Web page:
- What is the required capacity of the supplier?
This is a form of matchmaking that you can distill from drawings and specifications of the requesting party. But other data is also needed to fully and optimally apply matchmaking.
After all, you also need to know when the requesting party wants to see results and what the delivery date is that he has in mind. You have to match those requirements with how busy you already are as a supplying party. Can the assignment fit into the capacity you have?
- What risks does a production or supplier entail?
If we look from the perspective of the outsourcing party, there are always risks. You can also largely overcome these thanks to matchmaking. The supplier can demonstrate that it can meet certain service levels. Or he can show that he has already successfully performed the requested operation several times, which makes him a reliable partner.
Which smart algorithms offer a solution when it comes to matchmaking
If we look at the world of matchmaking through this lens, we see in the metals industry that it is mainly the decision-makers who make the matches. However, the accuracy sometimes leaves something to be desired. That is inherent in people’s work when so much complexity is involved. Artificial intelligence offers a solution. Now that factories are increasingly automating, they can also apply matchmaking algorithms. There are many. That is why it is useful to categorize them all. Let’s run them down.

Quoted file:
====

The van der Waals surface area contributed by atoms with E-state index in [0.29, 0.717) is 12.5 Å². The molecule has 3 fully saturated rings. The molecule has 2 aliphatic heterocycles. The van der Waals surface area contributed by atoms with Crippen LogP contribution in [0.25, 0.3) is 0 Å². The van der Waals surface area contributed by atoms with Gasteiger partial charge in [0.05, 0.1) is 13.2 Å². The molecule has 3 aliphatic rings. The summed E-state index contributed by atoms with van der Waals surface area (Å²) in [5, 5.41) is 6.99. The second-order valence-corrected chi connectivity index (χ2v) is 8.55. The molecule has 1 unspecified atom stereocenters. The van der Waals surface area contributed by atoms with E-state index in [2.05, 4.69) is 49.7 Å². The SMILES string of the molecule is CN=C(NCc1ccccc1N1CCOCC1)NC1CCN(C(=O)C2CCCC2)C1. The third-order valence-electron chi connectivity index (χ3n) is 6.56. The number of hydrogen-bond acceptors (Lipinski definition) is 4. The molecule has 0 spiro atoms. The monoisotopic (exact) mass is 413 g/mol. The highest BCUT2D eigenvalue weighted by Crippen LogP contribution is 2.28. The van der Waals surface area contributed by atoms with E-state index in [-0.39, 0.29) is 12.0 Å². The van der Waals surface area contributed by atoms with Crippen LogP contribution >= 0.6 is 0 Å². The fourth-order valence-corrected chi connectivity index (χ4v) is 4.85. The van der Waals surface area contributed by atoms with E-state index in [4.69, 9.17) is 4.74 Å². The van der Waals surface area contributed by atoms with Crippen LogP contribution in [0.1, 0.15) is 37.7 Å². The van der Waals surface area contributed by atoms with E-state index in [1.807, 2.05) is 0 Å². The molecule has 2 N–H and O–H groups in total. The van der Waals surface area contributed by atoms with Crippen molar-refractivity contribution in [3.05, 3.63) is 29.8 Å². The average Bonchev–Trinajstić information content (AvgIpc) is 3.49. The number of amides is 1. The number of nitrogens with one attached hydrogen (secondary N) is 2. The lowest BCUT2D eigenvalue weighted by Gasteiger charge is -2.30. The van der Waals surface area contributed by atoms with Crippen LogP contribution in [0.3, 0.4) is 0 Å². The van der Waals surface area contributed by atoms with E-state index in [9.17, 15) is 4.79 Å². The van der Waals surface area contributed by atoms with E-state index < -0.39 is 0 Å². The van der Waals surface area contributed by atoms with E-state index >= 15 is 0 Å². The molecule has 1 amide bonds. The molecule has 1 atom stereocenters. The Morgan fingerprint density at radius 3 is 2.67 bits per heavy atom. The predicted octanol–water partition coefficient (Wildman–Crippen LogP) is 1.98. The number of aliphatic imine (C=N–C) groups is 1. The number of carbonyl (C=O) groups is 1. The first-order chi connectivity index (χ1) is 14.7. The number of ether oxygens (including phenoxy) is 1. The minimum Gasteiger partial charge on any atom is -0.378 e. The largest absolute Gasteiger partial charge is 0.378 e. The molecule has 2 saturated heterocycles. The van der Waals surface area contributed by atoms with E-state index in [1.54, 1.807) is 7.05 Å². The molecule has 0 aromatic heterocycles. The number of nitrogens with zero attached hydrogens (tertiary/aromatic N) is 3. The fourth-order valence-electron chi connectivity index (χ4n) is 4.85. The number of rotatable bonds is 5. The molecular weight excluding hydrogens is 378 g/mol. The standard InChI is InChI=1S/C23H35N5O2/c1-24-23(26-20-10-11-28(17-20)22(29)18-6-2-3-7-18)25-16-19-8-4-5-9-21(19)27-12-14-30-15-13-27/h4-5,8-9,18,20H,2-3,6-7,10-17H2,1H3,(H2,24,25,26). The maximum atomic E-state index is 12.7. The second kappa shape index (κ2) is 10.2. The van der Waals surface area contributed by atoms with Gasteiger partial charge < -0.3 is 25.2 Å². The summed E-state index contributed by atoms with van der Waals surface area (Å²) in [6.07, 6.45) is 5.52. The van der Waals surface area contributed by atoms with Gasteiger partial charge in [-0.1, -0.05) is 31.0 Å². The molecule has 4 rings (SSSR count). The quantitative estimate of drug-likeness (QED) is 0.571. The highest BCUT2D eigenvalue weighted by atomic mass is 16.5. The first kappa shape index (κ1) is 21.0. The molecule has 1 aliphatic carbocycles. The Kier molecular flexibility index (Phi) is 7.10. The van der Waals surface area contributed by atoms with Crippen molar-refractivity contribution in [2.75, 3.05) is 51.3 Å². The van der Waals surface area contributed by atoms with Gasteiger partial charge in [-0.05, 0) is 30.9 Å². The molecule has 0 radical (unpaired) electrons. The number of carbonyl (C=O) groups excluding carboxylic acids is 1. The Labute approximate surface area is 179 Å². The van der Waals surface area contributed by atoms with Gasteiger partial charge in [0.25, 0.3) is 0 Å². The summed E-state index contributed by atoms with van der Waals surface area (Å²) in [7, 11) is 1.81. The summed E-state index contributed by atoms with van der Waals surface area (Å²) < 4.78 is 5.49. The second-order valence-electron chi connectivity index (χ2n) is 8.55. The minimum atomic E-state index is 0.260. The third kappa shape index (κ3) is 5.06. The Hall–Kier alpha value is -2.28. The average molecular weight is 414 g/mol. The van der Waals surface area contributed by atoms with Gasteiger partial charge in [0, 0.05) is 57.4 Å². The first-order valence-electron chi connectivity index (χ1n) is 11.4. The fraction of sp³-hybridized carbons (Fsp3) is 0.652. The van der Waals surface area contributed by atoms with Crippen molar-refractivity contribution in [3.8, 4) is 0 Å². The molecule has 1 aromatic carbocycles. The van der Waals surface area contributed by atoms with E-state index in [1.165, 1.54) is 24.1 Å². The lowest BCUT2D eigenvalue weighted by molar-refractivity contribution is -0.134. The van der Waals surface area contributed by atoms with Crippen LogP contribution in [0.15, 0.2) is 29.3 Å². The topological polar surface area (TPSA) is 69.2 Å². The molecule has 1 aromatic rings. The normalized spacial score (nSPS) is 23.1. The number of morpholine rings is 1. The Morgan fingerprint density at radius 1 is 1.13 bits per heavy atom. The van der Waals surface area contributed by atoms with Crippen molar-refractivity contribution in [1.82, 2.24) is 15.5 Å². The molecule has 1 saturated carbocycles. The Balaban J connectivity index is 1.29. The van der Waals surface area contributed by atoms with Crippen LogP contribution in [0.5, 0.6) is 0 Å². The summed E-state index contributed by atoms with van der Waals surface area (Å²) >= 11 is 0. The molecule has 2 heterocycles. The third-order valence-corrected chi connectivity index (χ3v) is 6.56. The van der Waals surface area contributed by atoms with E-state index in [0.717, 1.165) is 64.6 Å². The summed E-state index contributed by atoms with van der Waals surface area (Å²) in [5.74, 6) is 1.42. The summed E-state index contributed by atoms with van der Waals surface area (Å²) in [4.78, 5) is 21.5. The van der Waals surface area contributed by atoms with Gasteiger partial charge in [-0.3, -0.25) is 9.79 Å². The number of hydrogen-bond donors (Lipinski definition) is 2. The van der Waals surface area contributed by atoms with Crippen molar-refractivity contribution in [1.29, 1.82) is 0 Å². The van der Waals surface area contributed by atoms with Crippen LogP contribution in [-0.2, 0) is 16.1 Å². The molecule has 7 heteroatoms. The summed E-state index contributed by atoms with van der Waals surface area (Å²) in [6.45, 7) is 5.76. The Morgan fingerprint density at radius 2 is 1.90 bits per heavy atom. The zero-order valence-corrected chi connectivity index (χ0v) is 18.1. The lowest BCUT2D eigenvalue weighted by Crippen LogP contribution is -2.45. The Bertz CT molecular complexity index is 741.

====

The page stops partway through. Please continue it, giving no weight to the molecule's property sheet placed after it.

Can you deliver what is requested?
Starting with the basic category that you need to have in order as a manufacturing factory: you need to know what you can deliver and what the customer wants to receive. The customer demand is reflected in the design. It is then important to check whether you can make matches based on your own possibilities with all those desired aspects within this design. Can you carry out the production steps required? In other words: can you deliver what is requested?
Do you have the right machines and operators?
The next question is, are your machines capable of performing the operation? Is the product to be processed not too large or too thick? Does your machine have the right tools for it? If you can answer those questions with yes, then you can look at the operation. This requires operators in most cases. Do you have operators in your workforce who can get this job done?
Once we know that – machines check, operators check – what is the occupancy rate of your machines and operators? In other words, are they available? Suppose that is only in a few months and the customer asks to deliver the day after tomorrow, then unfortunately there is no match.
What precision can you meet?